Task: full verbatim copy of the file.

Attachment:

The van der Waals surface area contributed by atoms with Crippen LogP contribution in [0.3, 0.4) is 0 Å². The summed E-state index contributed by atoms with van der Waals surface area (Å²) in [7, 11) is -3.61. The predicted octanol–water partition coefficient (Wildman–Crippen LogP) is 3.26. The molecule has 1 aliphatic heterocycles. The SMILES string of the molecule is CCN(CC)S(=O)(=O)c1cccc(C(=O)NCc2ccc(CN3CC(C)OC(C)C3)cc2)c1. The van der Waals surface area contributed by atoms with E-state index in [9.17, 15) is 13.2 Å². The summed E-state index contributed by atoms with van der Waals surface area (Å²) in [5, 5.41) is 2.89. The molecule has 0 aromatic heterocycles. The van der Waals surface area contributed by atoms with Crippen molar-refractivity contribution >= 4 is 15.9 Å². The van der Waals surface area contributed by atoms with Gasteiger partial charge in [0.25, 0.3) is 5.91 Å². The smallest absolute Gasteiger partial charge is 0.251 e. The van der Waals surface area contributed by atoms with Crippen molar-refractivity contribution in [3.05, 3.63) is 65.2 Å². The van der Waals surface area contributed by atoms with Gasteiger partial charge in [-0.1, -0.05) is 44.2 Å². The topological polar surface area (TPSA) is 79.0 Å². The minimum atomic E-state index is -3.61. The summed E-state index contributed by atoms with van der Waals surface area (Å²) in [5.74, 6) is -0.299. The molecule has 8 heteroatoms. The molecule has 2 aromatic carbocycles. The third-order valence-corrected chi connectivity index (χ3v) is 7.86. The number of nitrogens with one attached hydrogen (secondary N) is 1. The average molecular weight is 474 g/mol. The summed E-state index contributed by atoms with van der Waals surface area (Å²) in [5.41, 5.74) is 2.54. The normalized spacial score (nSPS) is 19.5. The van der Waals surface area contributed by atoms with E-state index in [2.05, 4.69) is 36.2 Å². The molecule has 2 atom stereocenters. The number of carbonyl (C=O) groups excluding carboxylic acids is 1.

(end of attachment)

The van der Waals surface area contributed by atoms with Crippen LogP contribution in [0.3, 0.4) is 0 Å². The summed E-state index contributed by atoms with van der Waals surface area (Å²) in [7, 11) is -3.61. The predicted octanol–water partition coefficient (Wildman–Crippen LogP) is 3.26. The molecule has 1 aliphatic heterocycles. The SMILES string of the molecule is CCN(CC)S(=O)(=O)c1cccc(C(=O)NCc2ccc(CN3CC(C)OC(C)C3)cc2)c1. The van der Waals surface area contributed by atoms with E-state index in [9.17, 15) is 13.2 Å². The summed E-state index contributed by atoms with van der Waals surface area (Å²) in [5, 5.41) is 2.89. The molecule has 0 aromatic heterocycles. The van der Waals surface area contributed by atoms with Crippen molar-refractivity contribution >= 4 is 15.9 Å². The van der Waals surface area contributed by atoms with Gasteiger partial charge in [0.25, 0.3) is 5.91 Å². The smallest absolute Gasteiger partial charge is 0.251 e. The van der Waals surface area contributed by atoms with Crippen molar-refractivity contribution in [3.05, 3.63) is 65.2 Å². The van der Waals surface area contributed by atoms with Gasteiger partial charge in [-0.1, -0.05) is 44.2 Å². The topological polar surface area (TPSA) is 79.0 Å². The minimum atomic E-state index is -3.61. The summed E-state index contributed by atoms with van der Waals surface area (Å²) in [5.74, 6) is -0.299. The molecule has 8 heteroatoms. The molecule has 2 aromatic carbocycles. The third-order valence-corrected chi connectivity index (χ3v) is 7.86. The number of nitrogens with one attached hydrogen (secondary N) is 1. The average molecular weight is 474 g/mol. The summed E-state index contributed by atoms with van der Waals surface area (Å²) in [5.41, 5.74) is 2.54. The normalized spacial score (nSPS) is 19.5. The van der Waals surface area contributed by atoms with E-state index in [2.05, 4.69) is 36.2 Å². The molecule has 2 atom stereocenters. The number of carbonyl (C=O) groups excluding carboxylic acids is 1.